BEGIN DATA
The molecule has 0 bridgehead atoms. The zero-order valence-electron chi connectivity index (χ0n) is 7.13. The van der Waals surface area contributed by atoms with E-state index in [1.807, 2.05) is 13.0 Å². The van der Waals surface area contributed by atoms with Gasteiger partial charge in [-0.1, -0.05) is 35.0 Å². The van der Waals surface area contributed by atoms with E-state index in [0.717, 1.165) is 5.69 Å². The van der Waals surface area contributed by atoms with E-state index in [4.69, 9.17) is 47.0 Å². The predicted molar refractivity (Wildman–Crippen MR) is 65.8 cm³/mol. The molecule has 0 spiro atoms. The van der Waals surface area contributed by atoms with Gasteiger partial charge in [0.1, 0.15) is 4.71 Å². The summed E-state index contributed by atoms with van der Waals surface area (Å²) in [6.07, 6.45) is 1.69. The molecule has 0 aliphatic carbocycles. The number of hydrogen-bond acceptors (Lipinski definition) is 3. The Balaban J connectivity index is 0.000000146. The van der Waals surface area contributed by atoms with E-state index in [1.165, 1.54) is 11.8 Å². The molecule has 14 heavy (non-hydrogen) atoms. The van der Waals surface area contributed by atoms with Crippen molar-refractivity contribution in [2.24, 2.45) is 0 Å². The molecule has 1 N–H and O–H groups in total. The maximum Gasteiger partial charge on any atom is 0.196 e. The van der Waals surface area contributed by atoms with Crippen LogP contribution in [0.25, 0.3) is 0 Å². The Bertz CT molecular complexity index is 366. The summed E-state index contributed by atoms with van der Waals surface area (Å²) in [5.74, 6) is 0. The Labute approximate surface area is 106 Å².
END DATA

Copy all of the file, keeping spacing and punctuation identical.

The molecule has 0 bridgehead atoms. The zero-order valence-electron chi connectivity index (χ0n) is 7.13. The van der Waals surface area contributed by atoms with E-state index in [1.807, 2.05) is 13.0 Å². The van der Waals surface area contributed by atoms with Gasteiger partial charge in [-0.1, -0.05) is 35.0 Å². The van der Waals surface area contributed by atoms with E-state index in [0.717, 1.165) is 5.69 Å². The van der Waals surface area contributed by atoms with E-state index in [4.69, 9.17) is 47.0 Å². The predicted molar refractivity (Wildman–Crippen MR) is 65.8 cm³/mol. The molecule has 0 spiro atoms. The van der Waals surface area contributed by atoms with Gasteiger partial charge in [0.1, 0.15) is 4.71 Å². The summed E-state index contributed by atoms with van der Waals surface area (Å²) in [6.07, 6.45) is 1.69. The molecule has 0 aliphatic carbocycles. The number of hydrogen-bond acceptors (Lipinski definition) is 3. The Balaban J connectivity index is 0.000000146. The van der Waals surface area contributed by atoms with E-state index in [1.165, 1.54) is 11.8 Å². The molecule has 14 heavy (non-hydrogen) atoms. The van der Waals surface area contributed by atoms with Crippen molar-refractivity contribution in [2.24, 2.45) is 0 Å². The molecule has 1 N–H and O–H groups in total. The maximum Gasteiger partial charge on any atom is 0.196 e. The van der Waals surface area contributed by atoms with Crippen LogP contribution in [0.25, 0.3) is 0 Å². The Bertz CT molecular complexity index is 366. The summed E-state index contributed by atoms with van der Waals surface area (Å²) in [5.74, 6) is 0. The Labute approximate surface area is 106 Å².